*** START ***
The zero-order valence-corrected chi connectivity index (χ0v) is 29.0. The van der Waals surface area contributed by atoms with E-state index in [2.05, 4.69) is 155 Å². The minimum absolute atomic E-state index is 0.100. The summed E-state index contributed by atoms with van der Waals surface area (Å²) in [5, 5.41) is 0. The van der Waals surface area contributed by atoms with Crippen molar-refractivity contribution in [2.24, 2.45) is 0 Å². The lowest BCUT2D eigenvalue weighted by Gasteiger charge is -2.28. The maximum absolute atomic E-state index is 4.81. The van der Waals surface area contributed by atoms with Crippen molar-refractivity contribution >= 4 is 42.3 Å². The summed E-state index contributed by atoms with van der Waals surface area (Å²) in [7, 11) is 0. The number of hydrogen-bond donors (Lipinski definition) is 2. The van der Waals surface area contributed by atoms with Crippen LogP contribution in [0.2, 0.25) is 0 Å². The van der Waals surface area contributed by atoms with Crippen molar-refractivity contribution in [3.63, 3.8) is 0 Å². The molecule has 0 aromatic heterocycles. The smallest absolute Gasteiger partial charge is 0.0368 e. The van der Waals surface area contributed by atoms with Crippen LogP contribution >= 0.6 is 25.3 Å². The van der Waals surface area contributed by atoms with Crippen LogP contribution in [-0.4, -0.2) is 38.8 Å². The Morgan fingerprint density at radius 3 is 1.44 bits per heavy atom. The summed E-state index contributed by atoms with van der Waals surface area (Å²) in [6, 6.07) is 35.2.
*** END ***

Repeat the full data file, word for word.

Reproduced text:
The zero-order valence-corrected chi connectivity index (χ0v) is 29.0. The van der Waals surface area contributed by atoms with E-state index in [2.05, 4.69) is 155 Å². The minimum absolute atomic E-state index is 0.100. The summed E-state index contributed by atoms with van der Waals surface area (Å²) in [5, 5.41) is 0. The van der Waals surface area contributed by atoms with Crippen molar-refractivity contribution in [2.24, 2.45) is 0 Å². The lowest BCUT2D eigenvalue weighted by Gasteiger charge is -2.28. The maximum absolute atomic E-state index is 4.81. The van der Waals surface area contributed by atoms with Crippen molar-refractivity contribution >= 4 is 42.3 Å². The summed E-state index contributed by atoms with van der Waals surface area (Å²) in [7, 11) is 0. The number of hydrogen-bond donors (Lipinski definition) is 2. The van der Waals surface area contributed by atoms with Crippen LogP contribution in [0.2, 0.25) is 0 Å². The van der Waals surface area contributed by atoms with Crippen molar-refractivity contribution in [3.63, 3.8) is 0 Å². The molecule has 0 aromatic heterocycles. The smallest absolute Gasteiger partial charge is 0.0368 e. The van der Waals surface area contributed by atoms with Crippen LogP contribution >= 0.6 is 25.3 Å². The van der Waals surface area contributed by atoms with Crippen LogP contribution in [-0.4, -0.2) is 38.8 Å². The Morgan fingerprint density at radius 3 is 1.44 bits per heavy atom. The summed E-state index contributed by atoms with van der Waals surface area (Å²) in [6, 6.07) is 35.2.